My current project is to landscape the north side of the garden, now the old septic tank has been filled in and is out of sight. The gravel there had been surplus to requirements when the reed beds were installed and the landscaper had roughly spread it out with his Bobcat tractor to make a make-shift drive way, but I find it really untidy and it bothers me a lot. In hindsight, we’d have put a geotextile membrane down beneath the gravel to keep the weeds under control, but we didn’t really get a lot of say in the matter. It is a very mindful task, but I have begun levelling out the gravel with the use of a rake, a shovel and a wheelbarrow and I am hoping Pete will put a small wooden border down to separate the gravel from the grass. I plan to re-seed the grass and finish the dry-stone wall I half-heartedly started building around the house and hopefully, it will look much better than it does at the moment:

The vegetable garden is coming along nicely. We planted four different varieties of potatoes in five beds on Easter Monday and we are still waiting for the last frosts before we plant out anything else. We currently have an asparagus bed, two small beds of garlic, a large bed of onions and a bed of leeks…and the swiss chard we planted last August/September just keeps on coming! As for our autonomous sewage system, the reeds have started to pop through the safety grids and are expected to grow between one and two metres tall, before we need to cut them back. There are no unpleasant odours, just the odd frog to rescue from under the grid!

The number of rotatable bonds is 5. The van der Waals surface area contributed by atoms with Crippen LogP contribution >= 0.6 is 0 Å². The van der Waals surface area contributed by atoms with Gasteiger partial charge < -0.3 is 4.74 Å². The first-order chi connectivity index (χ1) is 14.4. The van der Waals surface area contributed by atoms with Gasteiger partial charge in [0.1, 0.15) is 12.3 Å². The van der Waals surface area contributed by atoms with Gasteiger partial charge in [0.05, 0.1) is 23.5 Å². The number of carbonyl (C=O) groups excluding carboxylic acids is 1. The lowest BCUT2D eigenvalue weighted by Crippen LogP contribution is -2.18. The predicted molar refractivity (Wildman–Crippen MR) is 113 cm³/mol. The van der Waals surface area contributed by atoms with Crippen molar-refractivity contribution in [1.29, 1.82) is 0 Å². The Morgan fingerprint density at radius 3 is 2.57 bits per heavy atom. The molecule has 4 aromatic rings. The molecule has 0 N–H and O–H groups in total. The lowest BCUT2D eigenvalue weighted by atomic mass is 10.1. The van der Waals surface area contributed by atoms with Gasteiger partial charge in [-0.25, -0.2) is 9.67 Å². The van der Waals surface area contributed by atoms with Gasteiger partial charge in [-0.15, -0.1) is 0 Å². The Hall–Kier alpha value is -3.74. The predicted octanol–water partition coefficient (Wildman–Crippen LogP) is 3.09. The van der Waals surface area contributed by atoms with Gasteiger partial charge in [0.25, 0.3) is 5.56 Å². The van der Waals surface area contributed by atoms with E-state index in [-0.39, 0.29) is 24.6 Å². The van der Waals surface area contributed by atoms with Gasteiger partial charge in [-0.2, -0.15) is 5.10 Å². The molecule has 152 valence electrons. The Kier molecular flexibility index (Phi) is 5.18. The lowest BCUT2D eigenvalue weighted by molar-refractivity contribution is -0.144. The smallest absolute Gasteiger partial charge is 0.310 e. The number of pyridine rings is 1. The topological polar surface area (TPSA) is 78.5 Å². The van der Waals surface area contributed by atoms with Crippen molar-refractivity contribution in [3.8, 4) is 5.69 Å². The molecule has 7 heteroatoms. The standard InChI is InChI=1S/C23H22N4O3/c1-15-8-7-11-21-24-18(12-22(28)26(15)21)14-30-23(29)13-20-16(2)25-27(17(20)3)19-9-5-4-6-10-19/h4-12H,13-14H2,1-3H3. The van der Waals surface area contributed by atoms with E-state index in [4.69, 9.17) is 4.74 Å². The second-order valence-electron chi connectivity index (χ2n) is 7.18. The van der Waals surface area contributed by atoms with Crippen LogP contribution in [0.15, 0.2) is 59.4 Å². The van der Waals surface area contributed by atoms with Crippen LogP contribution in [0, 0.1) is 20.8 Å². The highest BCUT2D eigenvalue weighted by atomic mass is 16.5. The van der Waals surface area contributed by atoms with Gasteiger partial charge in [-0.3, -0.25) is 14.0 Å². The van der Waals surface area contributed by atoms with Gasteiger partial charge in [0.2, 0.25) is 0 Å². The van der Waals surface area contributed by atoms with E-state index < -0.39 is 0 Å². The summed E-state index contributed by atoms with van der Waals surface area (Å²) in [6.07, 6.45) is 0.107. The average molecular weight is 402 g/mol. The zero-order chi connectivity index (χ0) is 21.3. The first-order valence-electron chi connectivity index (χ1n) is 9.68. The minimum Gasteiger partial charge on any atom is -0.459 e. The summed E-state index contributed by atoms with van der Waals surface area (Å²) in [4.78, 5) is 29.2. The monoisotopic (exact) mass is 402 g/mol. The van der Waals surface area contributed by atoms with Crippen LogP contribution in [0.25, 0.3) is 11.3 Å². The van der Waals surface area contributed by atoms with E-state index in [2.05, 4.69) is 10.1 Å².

Inside the house, with the help of some carefully chosen soft furnishings, my parents managed to transform their ‘junk’ room, overnight, into a comfortable guest room for when my sister and her boyfriend came to stay. It still needs insulating and painting, plus the skirting boards and parquet floor are to do, but at last we have a guest room of sorts! Oh and I may have forgotten to mention recently but my “25 led lightbulbs for 2€”did actually turn up in the post and it wasn’t a scam after all…thank you!

Until next month, here are a few photos of Belcastel and Rocamadour, courtesy of my mum and sister:

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Short but sweet

March 2017

It’s been only six weeks since February half term and we end the month of March with another two weeks of school holidays. In the interests of tourism and traffic flow, France is divided into three zones so that the school holidays can be staggered. It means the kids will have a really long, final term to endure before the summer holidays, but it’s just how it falls this year. Hopefully we can get out in the garden and enjoy our first barbecue of the year, with an abundance of fresh ‘Merveille des quatre saisons’ lettuces, 18-day radishes, ‘Perpetual’ spinach and ‘Black Tuscan’ kale at our disposal.